Changes in Acceptor Stem Identity Elements Correlate with Changes in the Code

The genetic code was first defined as a 'frozen accident by Francis Crick, who argued that its current structure was due to the fact that its evolution had reached an evolutionary dead-end [79]. Emerging from this cul-de-sac was not possible because the system was incapable of assimilating new changes. This notion of a 'frozen' code has been challenged by the discovery of variations in the code of certain organisms and, more notably, in eukaryotic organelles [80-82]. Nevertheless, the genetic code has remained mostly invariable across the phylogenetic tree. This supports the notion that, for the most part, the code has reached a degree of complexity that does not accept new variations with ease.

As stated above, the 'operational RNA code' for amino acids is the relationship between sequences and structures of acceptor stems and specific amino acids [20, 22, 83]. Through variations of the 'operational RNA code' the genetic code can change from organism to organism, because any change in the codon-amino acid equivalence has to be adopted by the 'operational RNA code'. Thus, it is conceivable that the frozen state of the genetic code is a consequence of the limitations of the 'operational RNA code'.

Misacylation errors are lethal to cells, and they are prevented through two different mechanisms. On the one hand, potential errors of amino acid recognition (caused by misrecognition of similar residues like isoleucine and valine) are corrected via editing domains contained in the error-prone synthetases [2, 58, 84-88]. On the other hand, potential errors in tRNA recognition are prevented by positive and negative identity elements in each tRNA [31, 32]. But the repertoire of identity elements might have limits. If the capacity of the 'operational RNA code' is limited then new variations in tRNA recognition mechanisms are not possible, because they would result in unacceptable levels of tRNA mischarging by the existing synthetases.

We propose that the fixed state of the genetic code is due to intrinsic limitations of the recognition of tRNAs by aminoacyl-tRNA synthetases. Expansion of the set of tRNAs is restricted because it runs the risk of causing acylation errors. However, incorporation of modifications to the genetic code requires changes in the cellular tRNA set. If the total set of tRNAs in a given organism is reduced, the discrimination problems faced by their cognate synthetases are decreased. This process would facilitate the evolution of tRNA sequences, because the available evolutionary space would increase. In turn, the divergence of tRNA sequences would open the possibility of changes in the genetic code.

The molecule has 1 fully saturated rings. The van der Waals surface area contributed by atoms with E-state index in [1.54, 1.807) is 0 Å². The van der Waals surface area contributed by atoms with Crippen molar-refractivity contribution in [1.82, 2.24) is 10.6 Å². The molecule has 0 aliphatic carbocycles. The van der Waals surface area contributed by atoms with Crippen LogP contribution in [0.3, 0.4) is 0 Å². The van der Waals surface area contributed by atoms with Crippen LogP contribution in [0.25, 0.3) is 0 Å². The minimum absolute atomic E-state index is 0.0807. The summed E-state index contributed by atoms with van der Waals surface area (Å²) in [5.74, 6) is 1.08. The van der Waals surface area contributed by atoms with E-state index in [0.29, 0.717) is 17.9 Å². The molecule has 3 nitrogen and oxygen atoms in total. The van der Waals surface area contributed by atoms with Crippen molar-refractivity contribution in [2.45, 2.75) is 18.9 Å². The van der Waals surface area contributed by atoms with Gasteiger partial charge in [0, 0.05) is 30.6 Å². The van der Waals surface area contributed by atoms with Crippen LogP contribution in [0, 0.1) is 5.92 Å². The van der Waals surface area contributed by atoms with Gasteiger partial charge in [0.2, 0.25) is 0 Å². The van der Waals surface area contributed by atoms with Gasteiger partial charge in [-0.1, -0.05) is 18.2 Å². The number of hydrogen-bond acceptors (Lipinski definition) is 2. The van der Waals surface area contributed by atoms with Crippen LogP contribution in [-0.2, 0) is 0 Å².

Many of the genetic codes found to contain exceptions to the universal codon-amino acid assignments are in animal mitochondria. The first exception to the universal code was detected in the genomes of vertebrate mitochondria, where AUA codes for methionine instead of isoleucine, and UGA codes for tryptophan instead of being a stop triplet. Since that discovery, exceptions to the code have been detected in a large variety of organisms and organelles (reviewed in Ref. [82]). Most of the exceptions, however, are concentrated in metazoans (animals), involving changes of 11 different codons [82].

Additionally, animal mitochondria have experienced a dramatic reduction in their genome size and, in particular, in the number of tRNA genes [89]. If, as we propose, an initial requirement for changes in the code is the relaxation of the recognition constraints between ARS and tRNAs, then the large amount of variations in the genetic code of animal mitochondria should correlate with a large amount of changes in the 'operational RNA code' imbedded in their acceptor stem sequences.

As it can be seen in Table 4.2-2, the percentage of tRNA sequences in mitochondria that contain the recognition elements that are operational in bacteria or eukary-otes is significantly decreased for 16 amino acids. Remarkably, all tRNAs whose identity has been reported to change in mitochondria (tRNAIle, tRNAAr8, tRNAMet, tRNALys, and tRNASer) show important decreases in the conservation of identity elements (Table 4.2-2). Thus, in animal mitochondria, a reduction of tRNA genes is correlated with changes in the mechanisms of recognition between tRNAs and ARS and, simultaneously, with the largest concentration of changes in the genetic code.

Table 4.2-2 Drift of acceptor stem identity elements in animal mitochondrial tRNAs

Amino acid

Identity elements in acceptor stema

Conservation in non-animal mitochondria (%)b

Conservation in animal mitochondria (%)b


G3: U70

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